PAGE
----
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Coyote ruffs abounded, I'm currently debating if one of my shells needs one now. I get a weird headache if my forehead gets cold, apparently the ruff would help.

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I rocked some home made mukluks for a good portion of the weekend, felt boot liners on felt insoles wrapped in hypalon and uncoated 420D ranger green packcloth with paracord laces. I was pretty happy with them but my vibram soles didn't arrive in the mail in time so they were pretty darn slippery. Also it wasn't quite cold enough for these, as snow that got trapped in the folds melted and came through. fortunately felt doesn't mind the wet too much and pack cloth dries quickly. Gen II will have shock cord around the top to keep more snow out, and maybe be a waterproof breathable.
I slept in the felt liners which was quite delightful.

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Some of the tools that came in handy; cheap bow saw, old surplus shovel (cool aluminum snow shovels sure work better though), surplus stakes, fluorescent guy lines, and MSR snow shoes.

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I don't know much about these little snow anchors but they were the shiz.

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Obligatory pulk selfy on the way out:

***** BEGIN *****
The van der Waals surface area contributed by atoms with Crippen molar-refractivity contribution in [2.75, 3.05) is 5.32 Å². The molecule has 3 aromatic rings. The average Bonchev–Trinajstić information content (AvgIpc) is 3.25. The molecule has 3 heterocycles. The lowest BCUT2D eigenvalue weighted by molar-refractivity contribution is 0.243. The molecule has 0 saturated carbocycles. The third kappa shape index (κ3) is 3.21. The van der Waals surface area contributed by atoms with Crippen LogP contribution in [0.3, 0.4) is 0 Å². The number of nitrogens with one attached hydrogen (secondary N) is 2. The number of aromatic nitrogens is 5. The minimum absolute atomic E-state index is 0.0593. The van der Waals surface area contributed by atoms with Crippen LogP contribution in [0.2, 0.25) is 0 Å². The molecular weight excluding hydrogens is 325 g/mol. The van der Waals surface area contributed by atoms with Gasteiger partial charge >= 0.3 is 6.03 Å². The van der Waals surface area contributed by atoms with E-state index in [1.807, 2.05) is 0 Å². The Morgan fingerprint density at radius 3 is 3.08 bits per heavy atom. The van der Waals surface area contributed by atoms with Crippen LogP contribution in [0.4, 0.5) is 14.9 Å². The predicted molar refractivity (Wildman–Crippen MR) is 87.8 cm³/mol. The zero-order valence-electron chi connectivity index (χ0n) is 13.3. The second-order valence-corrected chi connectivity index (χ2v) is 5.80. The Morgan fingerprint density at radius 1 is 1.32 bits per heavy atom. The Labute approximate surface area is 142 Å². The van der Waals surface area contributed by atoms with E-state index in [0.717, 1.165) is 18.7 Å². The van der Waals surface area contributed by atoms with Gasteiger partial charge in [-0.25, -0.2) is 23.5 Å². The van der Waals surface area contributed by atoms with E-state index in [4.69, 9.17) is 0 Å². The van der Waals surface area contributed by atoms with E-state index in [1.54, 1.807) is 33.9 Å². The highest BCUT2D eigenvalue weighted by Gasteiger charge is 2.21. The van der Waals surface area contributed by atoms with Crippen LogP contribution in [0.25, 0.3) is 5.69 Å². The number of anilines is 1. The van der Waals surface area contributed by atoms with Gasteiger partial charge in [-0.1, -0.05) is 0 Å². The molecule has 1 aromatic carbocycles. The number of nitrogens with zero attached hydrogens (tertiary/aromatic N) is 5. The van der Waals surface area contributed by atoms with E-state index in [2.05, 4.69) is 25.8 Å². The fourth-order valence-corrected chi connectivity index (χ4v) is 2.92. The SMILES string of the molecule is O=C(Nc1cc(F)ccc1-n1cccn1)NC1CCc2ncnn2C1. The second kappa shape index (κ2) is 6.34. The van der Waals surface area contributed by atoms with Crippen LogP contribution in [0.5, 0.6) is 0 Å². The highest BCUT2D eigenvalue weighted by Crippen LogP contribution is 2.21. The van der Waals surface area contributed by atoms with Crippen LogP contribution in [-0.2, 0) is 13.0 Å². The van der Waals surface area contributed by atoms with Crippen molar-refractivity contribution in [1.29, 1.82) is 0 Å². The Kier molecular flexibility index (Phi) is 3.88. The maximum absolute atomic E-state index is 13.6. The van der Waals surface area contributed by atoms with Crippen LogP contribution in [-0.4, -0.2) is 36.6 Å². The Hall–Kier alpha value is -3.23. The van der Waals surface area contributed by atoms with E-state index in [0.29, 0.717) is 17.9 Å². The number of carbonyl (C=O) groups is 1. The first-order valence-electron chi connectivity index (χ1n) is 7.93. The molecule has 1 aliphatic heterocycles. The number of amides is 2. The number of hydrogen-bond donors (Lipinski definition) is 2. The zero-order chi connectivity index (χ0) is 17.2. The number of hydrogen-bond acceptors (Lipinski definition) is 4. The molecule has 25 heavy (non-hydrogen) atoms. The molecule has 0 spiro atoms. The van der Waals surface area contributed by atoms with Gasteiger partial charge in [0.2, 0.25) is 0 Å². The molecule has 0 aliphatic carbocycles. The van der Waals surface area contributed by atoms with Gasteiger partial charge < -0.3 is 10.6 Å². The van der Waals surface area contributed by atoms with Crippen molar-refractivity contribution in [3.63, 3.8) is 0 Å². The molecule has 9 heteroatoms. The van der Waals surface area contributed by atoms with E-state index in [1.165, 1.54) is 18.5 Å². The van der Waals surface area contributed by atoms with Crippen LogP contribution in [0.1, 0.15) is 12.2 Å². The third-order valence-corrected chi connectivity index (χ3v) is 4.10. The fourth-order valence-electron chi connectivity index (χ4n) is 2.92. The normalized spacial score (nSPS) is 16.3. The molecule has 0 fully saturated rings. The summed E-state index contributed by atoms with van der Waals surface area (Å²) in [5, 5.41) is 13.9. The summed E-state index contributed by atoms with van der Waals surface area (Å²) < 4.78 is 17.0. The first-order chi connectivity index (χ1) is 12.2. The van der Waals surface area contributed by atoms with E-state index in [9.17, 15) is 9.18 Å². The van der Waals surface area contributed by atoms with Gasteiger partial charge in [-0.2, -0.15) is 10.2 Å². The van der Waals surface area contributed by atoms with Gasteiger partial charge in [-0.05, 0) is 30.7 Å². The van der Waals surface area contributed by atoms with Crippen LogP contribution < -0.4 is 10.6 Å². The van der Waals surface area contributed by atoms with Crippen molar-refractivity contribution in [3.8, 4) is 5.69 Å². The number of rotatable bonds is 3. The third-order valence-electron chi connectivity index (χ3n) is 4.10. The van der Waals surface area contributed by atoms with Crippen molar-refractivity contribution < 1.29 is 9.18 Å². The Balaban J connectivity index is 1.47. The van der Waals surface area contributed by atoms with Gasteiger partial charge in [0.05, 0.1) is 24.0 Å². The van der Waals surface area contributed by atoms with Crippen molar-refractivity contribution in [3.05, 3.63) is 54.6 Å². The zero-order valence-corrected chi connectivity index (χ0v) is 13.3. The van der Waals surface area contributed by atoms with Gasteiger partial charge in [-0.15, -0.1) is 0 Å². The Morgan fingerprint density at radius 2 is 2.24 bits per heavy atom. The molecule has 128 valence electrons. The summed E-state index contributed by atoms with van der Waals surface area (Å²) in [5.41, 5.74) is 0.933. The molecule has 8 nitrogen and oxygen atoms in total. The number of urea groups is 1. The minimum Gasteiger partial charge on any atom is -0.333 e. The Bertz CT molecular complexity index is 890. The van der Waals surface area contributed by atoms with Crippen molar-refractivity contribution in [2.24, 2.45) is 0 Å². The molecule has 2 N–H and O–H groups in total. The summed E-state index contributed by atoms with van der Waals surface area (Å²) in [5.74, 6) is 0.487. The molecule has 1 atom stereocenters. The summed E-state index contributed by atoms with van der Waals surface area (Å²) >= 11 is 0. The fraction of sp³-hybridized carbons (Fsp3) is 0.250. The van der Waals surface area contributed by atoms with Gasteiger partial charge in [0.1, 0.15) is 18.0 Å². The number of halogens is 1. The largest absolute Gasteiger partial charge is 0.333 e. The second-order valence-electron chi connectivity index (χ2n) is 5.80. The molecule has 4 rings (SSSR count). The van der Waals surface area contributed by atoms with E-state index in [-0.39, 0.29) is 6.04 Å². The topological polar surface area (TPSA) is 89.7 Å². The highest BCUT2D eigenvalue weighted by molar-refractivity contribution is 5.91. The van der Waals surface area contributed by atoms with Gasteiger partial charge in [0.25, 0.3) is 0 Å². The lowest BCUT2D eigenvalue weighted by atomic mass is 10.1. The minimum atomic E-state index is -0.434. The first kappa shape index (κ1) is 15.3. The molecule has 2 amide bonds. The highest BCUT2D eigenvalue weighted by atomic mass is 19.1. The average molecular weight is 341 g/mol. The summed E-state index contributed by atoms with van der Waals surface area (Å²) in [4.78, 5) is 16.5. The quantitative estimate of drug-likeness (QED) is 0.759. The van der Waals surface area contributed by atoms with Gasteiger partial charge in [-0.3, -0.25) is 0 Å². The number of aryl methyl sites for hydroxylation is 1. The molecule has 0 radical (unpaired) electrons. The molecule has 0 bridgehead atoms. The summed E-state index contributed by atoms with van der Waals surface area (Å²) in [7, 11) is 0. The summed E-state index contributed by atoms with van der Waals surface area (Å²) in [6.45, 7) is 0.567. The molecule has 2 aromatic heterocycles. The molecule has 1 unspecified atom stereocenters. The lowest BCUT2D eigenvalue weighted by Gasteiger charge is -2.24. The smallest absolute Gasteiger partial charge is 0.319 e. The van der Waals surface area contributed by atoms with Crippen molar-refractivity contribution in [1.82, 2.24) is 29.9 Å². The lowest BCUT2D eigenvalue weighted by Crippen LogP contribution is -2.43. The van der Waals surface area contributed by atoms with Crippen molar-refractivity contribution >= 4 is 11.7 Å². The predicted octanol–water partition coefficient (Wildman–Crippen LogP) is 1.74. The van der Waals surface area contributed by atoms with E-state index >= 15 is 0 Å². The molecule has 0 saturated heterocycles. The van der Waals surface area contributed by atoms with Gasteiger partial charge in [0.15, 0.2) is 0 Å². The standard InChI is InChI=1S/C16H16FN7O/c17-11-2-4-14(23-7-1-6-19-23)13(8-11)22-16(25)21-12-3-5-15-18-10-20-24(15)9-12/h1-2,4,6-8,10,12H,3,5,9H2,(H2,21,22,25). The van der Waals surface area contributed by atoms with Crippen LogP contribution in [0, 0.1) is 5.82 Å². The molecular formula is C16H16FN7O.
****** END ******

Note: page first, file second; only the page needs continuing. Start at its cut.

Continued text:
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Some of the others on the way out:

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my tow rig: a HPG terahumara set up as a lumbar pack with their prairie belt. the nice thing about a pulk is you don't have to carry much on your back.

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More to follow.
share your tobacco and your kindling, but never your sauna or your woman.

AK, Glock, Pie.

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Re: HPG winter Rondy/MBO

Post by Woods Walker » Sat Mar 07, 2015 8:32 pm

No it's not past the deadline. It was extended some time ago to the last day of winter. So this counts! so put a link here:

viewtopic.php?f=14&t=114942
Last edited by Woods Walker on Sat Mar 07, 2015 8:52 pm, edited 1 time in total.
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Re: HPG winter Rondy/MBO

Post by Woods Walker » Sat Mar 07, 2015 8:49 pm

On a side note Evan makes an interesting stove.

Image
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Re: HPG winter Rondy/MBO

Post by RonnyRonin » Sat Mar 07, 2015 10:14 pm

Woods Walker wrote:No it's not past the deadline. It was extended some time ago to the last day of winter. So this counts! so put a link here:

viewtopic.php?f=14&t=114942
sweet! done.

What was awesome:

Pulks. obviously. just for the quality of food you can bring if nothing else. Scott Hill made us soup and quesadillas, another guy brought chile, I brought buckets of cookies and brownies, and even made eggo sandwiches one morning. I could have brought a lot of what I did on a pack frame, but given the clown-shoes nature of winter travel all that weight up high is no fun.